Septic systems are underground wastewater treatment structures, commonly used in rural areas without centralized sewer systems. They use a combination of nature and proven technology to treat wastewater from household plumbing produced by bathrooms, kitchen drains, and laundry.
A typical septic system consists of a septic tank and a drainfield, or soil absorption field.
The septic tank digests organic matter and separates floatable matter (e.g., oils and grease) and solids from the wastewater. Soil-based systems discharge the liquid (known as effluent) from the septic tank into a series of perforated pipes buried in a leach field, chambers, or other special units designed to slowly release the effluent into the soil.
Alternative systems use pumps or gravity to help septic tank effluent trickle through sand, organic matter (e.g., peat and sawdust), constructed wetlands, or other media to remove or neutralize pollutants like disease-causing pathogens, nitrogen, phosphorus, and other contaminants. Some alternative systems are designed to evaporate wastewater or disinfect it before it is discharged to the soil.
Specifically, this is how a typical conventional septic system works:
- All water runs out of your house from one main drainage pipe into a septic tank.
- The septic tank is a buried, water-tight container usually made of concrete, fiberglass, or polyethylene. Its job is to hold the wastewater long enough to allow solids to settle down to the bottom forming sludge, while the oil and grease floats to the top as scum.
Compartments and a T-shaped outlet prevent the sludge and scum from leaving the tank and traveling into the drainfield area.
- The liquid wastewater (effluent) then exits the tank into the drainfield.
- The drainfield is a shallow, covered, excavation made in unsaturated soil. Pretreated wastewater is discharged through piping onto porous surfaces that allow wastewater to filter though the soil. The soil accepts, treats, and disperses wastewater as it percolates through the soil, ultimately discharging to groundwater.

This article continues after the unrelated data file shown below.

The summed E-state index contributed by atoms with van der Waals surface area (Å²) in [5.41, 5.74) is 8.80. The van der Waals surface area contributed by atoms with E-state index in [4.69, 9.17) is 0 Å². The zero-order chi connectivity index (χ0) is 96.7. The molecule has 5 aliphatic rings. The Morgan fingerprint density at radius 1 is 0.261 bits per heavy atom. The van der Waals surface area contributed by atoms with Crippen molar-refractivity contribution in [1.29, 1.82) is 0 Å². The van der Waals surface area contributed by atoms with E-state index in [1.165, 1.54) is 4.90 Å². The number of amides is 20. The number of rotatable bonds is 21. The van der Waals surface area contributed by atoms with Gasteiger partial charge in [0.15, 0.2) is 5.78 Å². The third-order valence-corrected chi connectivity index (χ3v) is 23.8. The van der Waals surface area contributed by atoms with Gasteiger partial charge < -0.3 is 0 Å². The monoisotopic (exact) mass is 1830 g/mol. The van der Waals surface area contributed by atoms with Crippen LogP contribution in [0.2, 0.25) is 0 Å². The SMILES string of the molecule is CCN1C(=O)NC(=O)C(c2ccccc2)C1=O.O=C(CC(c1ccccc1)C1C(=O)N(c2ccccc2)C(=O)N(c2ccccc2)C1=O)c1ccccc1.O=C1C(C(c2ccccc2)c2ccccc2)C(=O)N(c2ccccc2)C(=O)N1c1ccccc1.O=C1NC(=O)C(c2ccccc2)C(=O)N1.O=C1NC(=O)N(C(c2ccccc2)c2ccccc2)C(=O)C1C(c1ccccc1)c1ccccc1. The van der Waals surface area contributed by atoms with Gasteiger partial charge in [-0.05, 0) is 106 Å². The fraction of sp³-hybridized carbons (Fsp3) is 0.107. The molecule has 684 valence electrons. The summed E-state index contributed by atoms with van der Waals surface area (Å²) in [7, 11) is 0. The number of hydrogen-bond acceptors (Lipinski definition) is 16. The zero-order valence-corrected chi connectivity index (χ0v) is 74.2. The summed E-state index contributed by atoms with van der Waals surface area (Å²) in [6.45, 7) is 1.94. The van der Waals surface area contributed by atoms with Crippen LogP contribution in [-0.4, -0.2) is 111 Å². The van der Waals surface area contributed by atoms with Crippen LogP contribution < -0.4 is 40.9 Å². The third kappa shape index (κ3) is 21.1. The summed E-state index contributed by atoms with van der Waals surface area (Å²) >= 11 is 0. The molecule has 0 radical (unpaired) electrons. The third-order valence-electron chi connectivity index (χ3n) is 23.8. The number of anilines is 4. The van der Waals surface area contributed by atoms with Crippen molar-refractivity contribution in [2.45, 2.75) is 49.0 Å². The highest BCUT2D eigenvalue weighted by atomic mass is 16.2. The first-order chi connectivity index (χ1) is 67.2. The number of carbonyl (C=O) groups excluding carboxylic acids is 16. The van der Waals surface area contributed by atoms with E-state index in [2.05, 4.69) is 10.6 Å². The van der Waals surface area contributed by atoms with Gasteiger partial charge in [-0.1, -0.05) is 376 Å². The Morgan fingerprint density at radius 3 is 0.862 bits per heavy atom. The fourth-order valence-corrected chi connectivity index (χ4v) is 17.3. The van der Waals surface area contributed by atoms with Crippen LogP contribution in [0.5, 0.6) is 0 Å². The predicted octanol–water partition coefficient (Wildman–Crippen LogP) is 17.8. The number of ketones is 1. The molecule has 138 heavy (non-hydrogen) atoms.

If the drainfield is overloaded with too much liquid, it can flood, causing sewage to flow to the ground surface or create backups in toilets and sinks.
- Finally, the wastewater percolates into the soil, naturally removing harmful coliform bacteria, viruses and nutrients. Coliform bacteria is a group of bacteria predominantly inhabiting the intestines of humans or other warm-blooded animals. It is an indicator of human fecal contamination.
View an animated, interactive model of how a household septic system works Exit created by the Guadalupe-Blanco River Authority.
Do you have a septic system?
You may already know you have a septic system. If you do not know, here are tell-tale signs that you probably do:
- You use well water.
- The waterline coming into your home does not have a meter.
- You show a “$0.00 Sewer Amount Charged” on your water bill or property tax bill.
- Your neighbors have a septic system.
How to find your septic system
Once you have determined that you have a septic system, you can find it by:
- Looking on your home’s “as built” drawing.
- Checking your yard for lids and manhole covers.
- Contacting a septic system service provider to help you locate it.
Failure symptoms: Mind the signs!
A foul odor is not always the first sign of a malfunctioning septic system. Call a septic professional if you notice any of the following:
- Wastewater backing up into household drains.
- Bright green, spongy grass on the drainfield, especially during dry weather.
- Pooling water or muddy soil around your septic system or in your basement.
- A strong odor around the septic tank and drainfield.